Arxan Technologies recently released its fifth annual report about the state of application security. This latest report also highlighted some differences between how information technology (I.T.) professionals and consumers view the security of healthcare and financial services mobile apps. Overall, Arxan found critical vulnerabilities:
"84 percent of the US FDA-approved apps tested did not adequately address at least two of the Open Web Application Security Project (OWASP) Mobile Top 10 Risks. Similarly, 80 percent of the apps tested that were formerly approved by the UK National Health Service (NHS) did not adequately address at least two of the OWASP Mobile Top 10 Risks... 95 percent of the FDA-approved apps, and 100 percent of the apps formerly approved by the NHS, lacked binary protection, which could result in privacy violations, theft of personal health information, and tampering... 100 percent of the mobile finance apps tested, which are commonly used for mobile banking and for electronic payments, were shown to be susceptible to code tampering and reverse-engineering..."
Some background about the U.S. Food and Drug Administration (FDA). The FDA revised its guidelines for mobile medical apps in September, 2015. The top of that document clearly stated, "Contains Nonbinding Regulations." The document also explained which apps the FDA regulates (link added):
"Many mobile apps are not medical devices (meaning such mobile apps do not meet the definition of a device under section 201(h) of the Federal Food, Drug, and Cosmetic Act (FD&C Act)), and FDA does not regulate them. Some mobile apps may meet the definition of a medical device but because they pose a lower risk to the public, FDA intends to exercise enforcement discretion over these devices (meaning it will not enforce requirements under the FD&C Act). The majority of mobile apps on the market at this time fit into these two categories. Consistent with the FDA’s existing oversight approach that considers functionality rather than platform, the FDA intends to apply its regulatory oversight to only those mobile apps that are medical devices and whose functionality could pose a risk to a patient’s safety if the mobile app were to not function as intended. This subset of mobile apps the FDA refers to as mobile medical apps."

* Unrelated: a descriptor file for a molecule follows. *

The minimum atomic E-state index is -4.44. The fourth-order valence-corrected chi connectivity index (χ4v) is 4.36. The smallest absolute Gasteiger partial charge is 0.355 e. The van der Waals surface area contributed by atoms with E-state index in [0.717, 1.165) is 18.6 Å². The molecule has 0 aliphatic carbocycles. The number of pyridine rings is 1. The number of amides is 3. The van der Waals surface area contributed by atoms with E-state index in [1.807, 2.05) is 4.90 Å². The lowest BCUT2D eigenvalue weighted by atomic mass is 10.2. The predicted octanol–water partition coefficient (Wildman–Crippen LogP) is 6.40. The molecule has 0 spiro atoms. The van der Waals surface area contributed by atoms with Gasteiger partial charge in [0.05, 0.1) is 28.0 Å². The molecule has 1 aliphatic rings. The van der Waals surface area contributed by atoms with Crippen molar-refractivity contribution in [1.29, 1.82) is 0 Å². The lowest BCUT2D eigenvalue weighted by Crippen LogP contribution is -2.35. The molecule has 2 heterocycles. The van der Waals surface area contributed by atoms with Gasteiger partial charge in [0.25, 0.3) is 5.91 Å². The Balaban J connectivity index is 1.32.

The Arxan report found that consumers are concerned about app mobile security:
80 percent of mobile app users would change providers if they knew the apps they were using were not secure. 82 percent would change providers if they knew alternative apps offered by similar service providers were more secure."
Arxan commissioned a a third party which surveyed 1,083 persons in the United States, United Kingdom, Germany, and Japan during November, 2015. 268 survey participants were I.T. professionals and 815 participants were consumers. Also, Arxan hired Mi3 to test mobile apps during October and November, 2015. Those tests included 126 health and financial mobile apps covering both the Apple iOS and Android platforms, 19 mobile health apps approved by the FDA, and 15 mobile health apps approved3 by the UK NHS.
One difference in app security perceptions between the two groups: 82 percent of I.T. professionals believe "everything is being done to protect my apps" while only 57 percent of consumers hold that belief. To maintain privacy and protect sensitive personal information, Arxan advises consumers to:
- Buy apps only from reputable app stores,
- Don't "jail break" your mobile devices, and
- Demand that app developers disclose upfront the security methods and features in their apps.
The infographic below presents more results from the consolidated report. Three reports by Arxan Technologies are available: consolidated, healthcare, and financial services.